Skincare products also tend to work best when you first use them because your skin is not yet used to them and is actively absorbing whatever they’re allowing it to take from their properties. What this also means is that visible results may diminish and be harder to notice over time.

When to change up your routine

skincare-immunity-tachyphylaxis-efficacy

The rule of thumb is to listen to what your skin is telling you. Most people simply rely on skincare experts or enthusiasts and their routines (tailored to their skin, mind you) to determine what’s going on with their skin. We recommend focusing on how your own skin is reacting to your products and how well they are working on treating the concerns you bought them for.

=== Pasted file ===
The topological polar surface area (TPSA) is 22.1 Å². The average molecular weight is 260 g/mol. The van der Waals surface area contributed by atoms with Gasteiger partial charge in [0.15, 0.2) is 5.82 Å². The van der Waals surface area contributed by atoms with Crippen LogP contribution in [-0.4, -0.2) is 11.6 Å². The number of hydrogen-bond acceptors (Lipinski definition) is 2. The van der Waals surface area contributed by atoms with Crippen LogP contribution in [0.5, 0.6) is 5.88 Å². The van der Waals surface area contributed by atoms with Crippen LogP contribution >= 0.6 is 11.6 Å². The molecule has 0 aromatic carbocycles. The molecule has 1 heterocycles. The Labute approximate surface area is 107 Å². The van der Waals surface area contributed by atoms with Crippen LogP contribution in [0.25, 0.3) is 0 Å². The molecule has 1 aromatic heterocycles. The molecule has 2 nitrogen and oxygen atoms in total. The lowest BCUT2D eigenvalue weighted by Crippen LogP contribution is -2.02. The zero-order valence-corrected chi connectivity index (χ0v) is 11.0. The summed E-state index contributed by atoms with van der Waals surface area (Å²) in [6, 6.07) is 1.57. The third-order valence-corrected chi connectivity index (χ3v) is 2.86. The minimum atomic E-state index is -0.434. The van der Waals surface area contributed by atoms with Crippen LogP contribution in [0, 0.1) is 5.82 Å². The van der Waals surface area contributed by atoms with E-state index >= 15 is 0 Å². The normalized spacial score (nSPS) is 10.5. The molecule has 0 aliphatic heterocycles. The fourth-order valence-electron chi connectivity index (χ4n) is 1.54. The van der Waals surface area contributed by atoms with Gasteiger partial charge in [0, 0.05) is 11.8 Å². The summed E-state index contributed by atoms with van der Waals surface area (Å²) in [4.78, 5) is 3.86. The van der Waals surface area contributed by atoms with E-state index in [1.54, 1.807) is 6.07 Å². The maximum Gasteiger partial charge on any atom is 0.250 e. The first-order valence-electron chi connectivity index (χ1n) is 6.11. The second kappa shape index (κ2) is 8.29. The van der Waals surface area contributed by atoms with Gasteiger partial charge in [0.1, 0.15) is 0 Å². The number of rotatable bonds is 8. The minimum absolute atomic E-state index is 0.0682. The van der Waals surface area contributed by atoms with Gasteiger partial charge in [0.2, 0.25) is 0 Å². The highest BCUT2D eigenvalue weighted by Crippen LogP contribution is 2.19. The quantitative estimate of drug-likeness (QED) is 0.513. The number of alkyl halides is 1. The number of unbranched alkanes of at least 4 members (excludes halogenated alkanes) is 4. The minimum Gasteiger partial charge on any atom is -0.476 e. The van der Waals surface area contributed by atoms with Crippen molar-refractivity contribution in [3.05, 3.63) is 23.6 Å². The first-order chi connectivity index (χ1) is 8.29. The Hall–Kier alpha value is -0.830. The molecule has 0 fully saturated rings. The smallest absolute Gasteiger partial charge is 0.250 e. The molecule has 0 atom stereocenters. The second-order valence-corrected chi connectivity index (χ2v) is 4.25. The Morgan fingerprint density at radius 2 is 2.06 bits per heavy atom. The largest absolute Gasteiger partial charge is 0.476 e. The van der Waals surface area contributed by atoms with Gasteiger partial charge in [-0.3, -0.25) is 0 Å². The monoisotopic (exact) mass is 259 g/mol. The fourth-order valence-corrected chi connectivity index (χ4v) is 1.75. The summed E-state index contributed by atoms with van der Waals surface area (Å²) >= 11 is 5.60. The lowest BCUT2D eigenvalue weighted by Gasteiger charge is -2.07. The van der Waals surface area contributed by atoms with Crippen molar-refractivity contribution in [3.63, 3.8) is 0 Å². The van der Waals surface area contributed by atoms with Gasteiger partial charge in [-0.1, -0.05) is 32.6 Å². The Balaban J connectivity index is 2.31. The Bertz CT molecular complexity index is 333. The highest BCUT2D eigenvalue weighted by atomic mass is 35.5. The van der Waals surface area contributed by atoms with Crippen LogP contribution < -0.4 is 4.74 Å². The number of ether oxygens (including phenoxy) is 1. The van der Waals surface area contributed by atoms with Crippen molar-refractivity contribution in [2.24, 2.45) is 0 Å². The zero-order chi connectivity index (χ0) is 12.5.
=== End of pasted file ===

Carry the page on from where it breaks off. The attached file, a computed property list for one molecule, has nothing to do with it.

For example, if your skin is still glowing (albeit not as much as before) and feels healthy, there’s no need to change up your routine. Instead, you can purchase products that are richer in texture and properties if you want better results. You might also want to do this during the changing seasons (about twice a year) as different weather conditions demand different levels of care. Protect your skin the same way you would protect your body with weather-appropriate clothing on colder or hotter days.

Remember, your skincare products don’t just stop working. If they don’t give you the same results they used to, it’s probably because your skin has changed.

How to see better results from your skincare routine

skincare-immunity-tachyphylaxis-efficacy

If you don’t see the need to change up your existing skincare products but still want better results from them, there are several ways you can improve your routine.